August 08, 2021 4 translation missing: en.blogs.article.read_time
Nearly everyone has heard the public service announcement, “This is your brain on drugs!” warning people about the dangers of using illicit substances. But what most people don’t understand is that they too are very likely to have driven or operated dangerous machinery while impaired, even if they have never used an illegal substance or would never dream of driving a vehicle after drinking alcohol.
This is because a lack of sleep is extremely commonplace in our modern society and has a huge negative effect on how your brain performs. In fact, a lack of sleep affects you in exactly the same way as if you were drunk. In one study, the test performance of participants who had gone 17 to 19 hours without sleep was the same or worse as if they had a blood alcohol of 0.05%. In fact, the response speeds of the participants who had gone without sleep for this long was 50% slower than if they had consumed enough alcohol to get their blood level to 0.05%!
If you are sleep deprived, not only will you have trouble paying attention and concentrating on the task at hand, but you will also not be able to problem solve well, your memory, judgment, emotional processing are impaired, and even your creativity will be negatively impacted. If you continue not getting enough sleep, you may be putting yourself at increased risk for permanent cognitive decline. In other words, a chronic lack of sleep is associated with the development of various forms of dementia, including Alzheimer’s.
One of the functions of sleep seems to be what scientists refer to as memory consolidation, meaning that your brain creates new pathways for the information you have recently learned. If you don’t get enough sleep, your brain does not have the time it needs to create these new pathways and you are likely to find yourself having trouble remembering.
But like so many things, “more” is not always better. Research has shown that too much sleep can also lead to cognitive impairment. So how much sleep do you need for optimal brain health? This depends on your age, as young adults (ages 18 to 25) need 7 to 9 hours of sleep a night, adults (26 to 64) also need 7 to 9 hours a night and older adult (65 and over) need slightly less, 7 to 8 hours a night. Keep in mind that these numbers are averages, and individuals can vary considerably in the number of hours of sleep they need each night.
Also, you go through “cycles” as you sleep each night, consisting of four stages: light non-REM (rapid eye movement) sleep are the first two stages, followed by a period of deep, slow brainwave non-REM sleep and then a period of REM sleep, in which dreaming occurs. These stages all serve various functions, including the consolidation of memories and the processing of emotions.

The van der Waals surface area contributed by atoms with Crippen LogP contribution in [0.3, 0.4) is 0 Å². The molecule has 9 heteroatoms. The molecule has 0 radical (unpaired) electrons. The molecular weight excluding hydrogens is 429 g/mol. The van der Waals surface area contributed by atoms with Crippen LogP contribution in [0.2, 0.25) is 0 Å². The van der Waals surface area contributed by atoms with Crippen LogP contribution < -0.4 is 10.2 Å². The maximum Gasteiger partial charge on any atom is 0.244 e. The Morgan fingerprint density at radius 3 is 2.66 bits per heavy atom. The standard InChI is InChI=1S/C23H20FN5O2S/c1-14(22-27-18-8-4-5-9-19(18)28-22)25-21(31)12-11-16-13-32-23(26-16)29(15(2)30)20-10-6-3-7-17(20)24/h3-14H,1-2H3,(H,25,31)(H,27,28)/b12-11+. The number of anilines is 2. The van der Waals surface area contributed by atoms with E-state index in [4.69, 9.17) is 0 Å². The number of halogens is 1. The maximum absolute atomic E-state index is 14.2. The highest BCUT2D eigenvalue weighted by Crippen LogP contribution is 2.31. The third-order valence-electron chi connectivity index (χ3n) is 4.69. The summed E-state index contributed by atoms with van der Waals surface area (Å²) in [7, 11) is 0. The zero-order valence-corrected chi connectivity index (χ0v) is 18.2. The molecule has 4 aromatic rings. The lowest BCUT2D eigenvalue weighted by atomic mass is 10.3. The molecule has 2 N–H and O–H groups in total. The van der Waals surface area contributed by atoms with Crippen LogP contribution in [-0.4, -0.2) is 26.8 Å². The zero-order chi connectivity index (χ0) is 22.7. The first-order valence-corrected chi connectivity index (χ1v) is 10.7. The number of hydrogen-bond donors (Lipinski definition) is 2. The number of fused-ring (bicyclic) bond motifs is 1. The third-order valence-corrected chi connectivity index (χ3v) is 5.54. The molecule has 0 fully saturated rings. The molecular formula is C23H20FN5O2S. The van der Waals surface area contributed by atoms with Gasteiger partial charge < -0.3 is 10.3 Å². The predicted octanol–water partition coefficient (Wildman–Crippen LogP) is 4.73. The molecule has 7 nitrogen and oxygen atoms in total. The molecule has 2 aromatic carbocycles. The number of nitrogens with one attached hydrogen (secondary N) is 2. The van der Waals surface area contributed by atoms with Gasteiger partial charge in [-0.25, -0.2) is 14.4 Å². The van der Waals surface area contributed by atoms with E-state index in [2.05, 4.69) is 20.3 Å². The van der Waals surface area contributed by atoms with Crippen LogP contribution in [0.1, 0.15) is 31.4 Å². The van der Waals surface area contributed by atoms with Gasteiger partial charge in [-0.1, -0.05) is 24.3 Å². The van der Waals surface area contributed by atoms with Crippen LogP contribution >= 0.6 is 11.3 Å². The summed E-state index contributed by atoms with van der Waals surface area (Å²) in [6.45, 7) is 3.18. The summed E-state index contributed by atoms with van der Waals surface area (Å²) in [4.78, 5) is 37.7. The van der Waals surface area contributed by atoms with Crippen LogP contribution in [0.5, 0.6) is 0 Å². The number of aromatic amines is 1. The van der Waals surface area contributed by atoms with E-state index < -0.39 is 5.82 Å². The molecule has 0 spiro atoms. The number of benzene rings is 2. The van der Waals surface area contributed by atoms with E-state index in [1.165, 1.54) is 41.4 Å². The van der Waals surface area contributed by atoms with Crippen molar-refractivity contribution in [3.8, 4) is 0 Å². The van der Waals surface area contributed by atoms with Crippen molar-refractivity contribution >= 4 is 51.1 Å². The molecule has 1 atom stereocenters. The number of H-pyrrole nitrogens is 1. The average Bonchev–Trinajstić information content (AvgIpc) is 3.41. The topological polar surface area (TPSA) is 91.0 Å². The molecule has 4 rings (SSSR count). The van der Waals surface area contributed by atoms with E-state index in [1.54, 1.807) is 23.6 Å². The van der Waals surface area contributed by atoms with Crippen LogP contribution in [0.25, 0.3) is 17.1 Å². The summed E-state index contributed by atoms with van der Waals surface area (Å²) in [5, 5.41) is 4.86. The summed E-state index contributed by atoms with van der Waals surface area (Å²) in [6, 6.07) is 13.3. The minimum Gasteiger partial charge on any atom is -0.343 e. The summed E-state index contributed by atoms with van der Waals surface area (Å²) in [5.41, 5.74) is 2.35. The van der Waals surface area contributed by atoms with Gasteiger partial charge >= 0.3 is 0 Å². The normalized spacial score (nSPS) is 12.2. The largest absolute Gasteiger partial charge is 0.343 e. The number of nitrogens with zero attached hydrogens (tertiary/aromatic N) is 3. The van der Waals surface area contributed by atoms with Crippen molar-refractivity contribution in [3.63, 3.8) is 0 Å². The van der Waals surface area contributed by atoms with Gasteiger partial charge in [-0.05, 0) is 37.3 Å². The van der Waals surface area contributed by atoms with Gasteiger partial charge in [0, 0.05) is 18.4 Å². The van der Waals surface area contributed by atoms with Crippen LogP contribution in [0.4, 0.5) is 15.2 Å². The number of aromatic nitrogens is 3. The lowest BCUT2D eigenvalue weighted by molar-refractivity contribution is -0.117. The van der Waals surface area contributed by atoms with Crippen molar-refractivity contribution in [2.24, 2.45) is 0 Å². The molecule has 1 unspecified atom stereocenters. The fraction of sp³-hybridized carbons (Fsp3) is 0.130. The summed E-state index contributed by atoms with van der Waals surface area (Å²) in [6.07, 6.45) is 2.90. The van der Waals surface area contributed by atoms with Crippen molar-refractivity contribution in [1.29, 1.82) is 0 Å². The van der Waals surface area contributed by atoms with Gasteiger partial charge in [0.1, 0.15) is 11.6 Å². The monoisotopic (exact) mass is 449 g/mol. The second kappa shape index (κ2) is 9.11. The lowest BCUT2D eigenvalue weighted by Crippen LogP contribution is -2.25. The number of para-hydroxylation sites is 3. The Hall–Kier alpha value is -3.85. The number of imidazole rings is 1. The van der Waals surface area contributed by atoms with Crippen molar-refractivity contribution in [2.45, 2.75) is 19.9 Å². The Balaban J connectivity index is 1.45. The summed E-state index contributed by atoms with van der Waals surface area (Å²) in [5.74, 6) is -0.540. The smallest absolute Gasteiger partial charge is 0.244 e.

Fortunately, there are several easy things you can do to help you sleep better. Here are three of the most practical, powerful and effective sleep tips we know:
One - Spend 35 to 40 minutes each morning getting direct exposure to natural sunlight. Don’t wear sunglasses or a visor. Sunlight which is filtered through a window may not be as effective. Wear sunscreen if you are concerned but morning sun is generally much less intense than later in the day. If you can’t get out, consider getting a sun lamp, which mimics the light wavelengths you need for good health.
Two - Getting regular exercise is one of the best things you can do to help you sleep better, in addition to being great for your overall health. Just be sure not to exercise too close to bedtime, as this can cause you to have trouble falling asleep. In general, you should avoid really vigorous exercise for at least one full hour before you go to bed. If you exercise outdoors, you’ll also be able to get in your daily quota of natural sunlight.
Three - Having caffeine too close to bedtime can disrupt your sleep. Have a cutoff time for coffee, tea or other caffeinated beverages which ideally is four to six hours before your bedtime. If you are particularly sensitive to the effects of caffeine, then make your cutoff time even earlier, at noon.
If you still aren't getting the sleep you need after making these simple changes consider a sleep tracker. There are various sleep trackers on the market today which can help to estimate the time you are spending in each stage, but to get an entirely accurate picture of your sleep, you would need to undergo a formal sleep study in a sleep center. A sleep study is used to diagnose a sleep disorder such as sleep apnea, in which people who have this can stop breathing many, many times during the night, causing their blood oxygen levels to fall to potentially dangerous levels. Sleep studies are also used to diagnose other sleep disorders such as restless legs syndrome (RLS), narcolepsy, periodic limb movement disorder, and insomnia.
If you have excessive daytime sleepiness, chronic problems falling or staying asleep, or your bed partner complains that you snore (a sign of possible sleep apnea) consult your physician to see if a sleep study is in order. The health of your brain may depend on it!
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